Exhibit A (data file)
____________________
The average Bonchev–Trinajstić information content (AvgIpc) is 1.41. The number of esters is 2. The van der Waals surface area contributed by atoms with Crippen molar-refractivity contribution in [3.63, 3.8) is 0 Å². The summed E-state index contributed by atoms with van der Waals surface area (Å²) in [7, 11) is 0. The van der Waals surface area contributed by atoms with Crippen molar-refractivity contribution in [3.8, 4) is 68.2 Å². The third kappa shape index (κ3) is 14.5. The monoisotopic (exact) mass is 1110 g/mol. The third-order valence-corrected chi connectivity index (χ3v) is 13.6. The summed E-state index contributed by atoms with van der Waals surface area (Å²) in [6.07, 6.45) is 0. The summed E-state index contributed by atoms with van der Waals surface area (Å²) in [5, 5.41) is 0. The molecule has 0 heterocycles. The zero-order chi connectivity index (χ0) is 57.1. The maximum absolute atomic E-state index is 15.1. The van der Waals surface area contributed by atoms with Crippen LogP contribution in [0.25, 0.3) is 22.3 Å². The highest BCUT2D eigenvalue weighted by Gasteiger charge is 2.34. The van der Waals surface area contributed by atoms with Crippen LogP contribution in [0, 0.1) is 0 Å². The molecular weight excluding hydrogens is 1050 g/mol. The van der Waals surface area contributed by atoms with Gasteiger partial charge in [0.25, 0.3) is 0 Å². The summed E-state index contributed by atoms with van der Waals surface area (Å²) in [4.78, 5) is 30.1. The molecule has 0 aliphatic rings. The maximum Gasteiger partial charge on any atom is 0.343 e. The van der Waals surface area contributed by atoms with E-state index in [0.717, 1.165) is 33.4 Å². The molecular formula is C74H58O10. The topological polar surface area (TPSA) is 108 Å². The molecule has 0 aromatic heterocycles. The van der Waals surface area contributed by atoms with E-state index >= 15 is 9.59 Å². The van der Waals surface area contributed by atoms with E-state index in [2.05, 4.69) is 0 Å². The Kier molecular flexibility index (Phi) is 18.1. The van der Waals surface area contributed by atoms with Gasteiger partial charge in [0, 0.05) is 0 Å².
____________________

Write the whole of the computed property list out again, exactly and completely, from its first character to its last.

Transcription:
The average Bonchev–Trinajstić information content (AvgIpc) is 1.41. The number of esters is 2. The van der Waals surface area contributed by atoms with Crippen molar-refractivity contribution in [3.63, 3.8) is 0 Å². The summed E-state index contributed by atoms with van der Waals surface area (Å²) in [7, 11) is 0. The van der Waals surface area contributed by atoms with Crippen molar-refractivity contribution in [3.8, 4) is 68.2 Å². The third kappa shape index (κ3) is 14.5. The monoisotopic (exact) mass is 1110 g/mol. The third-order valence-corrected chi connectivity index (χ3v) is 13.6. The summed E-state index contributed by atoms with van der Waals surface area (Å²) in [6.07, 6.45) is 0. The summed E-state index contributed by atoms with van der Waals surface area (Å²) in [5, 5.41) is 0. The molecule has 0 heterocycles. The zero-order chi connectivity index (χ0) is 57.1. The maximum absolute atomic E-state index is 15.1. The van der Waals surface area contributed by atoms with Crippen LogP contribution in [0.25, 0.3) is 22.3 Å². The highest BCUT2D eigenvalue weighted by Gasteiger charge is 2.34. The van der Waals surface area contributed by atoms with Crippen LogP contribution in [0, 0.1) is 0 Å². The molecular weight excluding hydrogens is 1050 g/mol. The van der Waals surface area contributed by atoms with Gasteiger partial charge in [0.25, 0.3) is 0 Å². The summed E-state index contributed by atoms with van der Waals surface area (Å²) in [4.78, 5) is 30.1. The molecule has 0 aliphatic rings. The maximum Gasteiger partial charge on any atom is 0.343 e. The van der Waals surface area contributed by atoms with E-state index in [0.717, 1.165) is 33.4 Å². The molecular formula is C74H58O10. The topological polar surface area (TPSA) is 108 Å². The molecule has 0 aromatic heterocycles. The van der Waals surface area contributed by atoms with E-state index >= 15 is 9.59 Å². The van der Waals surface area contributed by atoms with E-state index in [2.05, 4.69) is 0 Å². The Kier molecular flexibility index (Phi) is 18.1. The van der Waals surface area contributed by atoms with Gasteiger partial charge in [0, 0.05) is 0 Å².